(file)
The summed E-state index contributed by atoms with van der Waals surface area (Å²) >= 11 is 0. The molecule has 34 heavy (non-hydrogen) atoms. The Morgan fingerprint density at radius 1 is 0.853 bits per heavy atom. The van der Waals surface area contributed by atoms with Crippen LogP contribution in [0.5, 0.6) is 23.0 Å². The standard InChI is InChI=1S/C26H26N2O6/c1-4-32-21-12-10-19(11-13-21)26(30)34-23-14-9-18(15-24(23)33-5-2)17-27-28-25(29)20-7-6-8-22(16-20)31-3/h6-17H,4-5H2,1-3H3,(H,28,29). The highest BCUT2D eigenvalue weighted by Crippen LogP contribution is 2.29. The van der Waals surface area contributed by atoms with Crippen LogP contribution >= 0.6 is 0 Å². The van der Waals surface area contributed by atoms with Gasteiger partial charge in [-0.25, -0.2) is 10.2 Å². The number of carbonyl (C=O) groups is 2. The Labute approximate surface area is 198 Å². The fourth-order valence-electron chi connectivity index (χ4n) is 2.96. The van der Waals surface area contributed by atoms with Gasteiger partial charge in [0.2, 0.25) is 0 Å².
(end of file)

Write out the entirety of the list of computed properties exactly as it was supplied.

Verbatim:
The summed E-state index contributed by atoms with van der Waals surface area (Å²) >= 11 is 0. The molecule has 34 heavy (non-hydrogen) atoms. The Morgan fingerprint density at radius 1 is 0.853 bits per heavy atom. The van der Waals surface area contributed by atoms with Crippen LogP contribution in [0.5, 0.6) is 23.0 Å². The standard InChI is InChI=1S/C26H26N2O6/c1-4-32-21-12-10-19(11-13-21)26(30)34-23-14-9-18(15-24(23)33-5-2)17-27-28-25(29)20-7-6-8-22(16-20)31-3/h6-17H,4-5H2,1-3H3,(H,28,29). The highest BCUT2D eigenvalue weighted by Crippen LogP contribution is 2.29. The van der Waals surface area contributed by atoms with Crippen LogP contribution >= 0.6 is 0 Å². The van der Waals surface area contributed by atoms with Gasteiger partial charge in [-0.25, -0.2) is 10.2 Å². The number of carbonyl (C=O) groups is 2. The Labute approximate surface area is 198 Å². The fourth-order valence-electron chi connectivity index (χ4n) is 2.96. The van der Waals surface area contributed by atoms with Gasteiger partial charge in [0.2, 0.25) is 0 Å².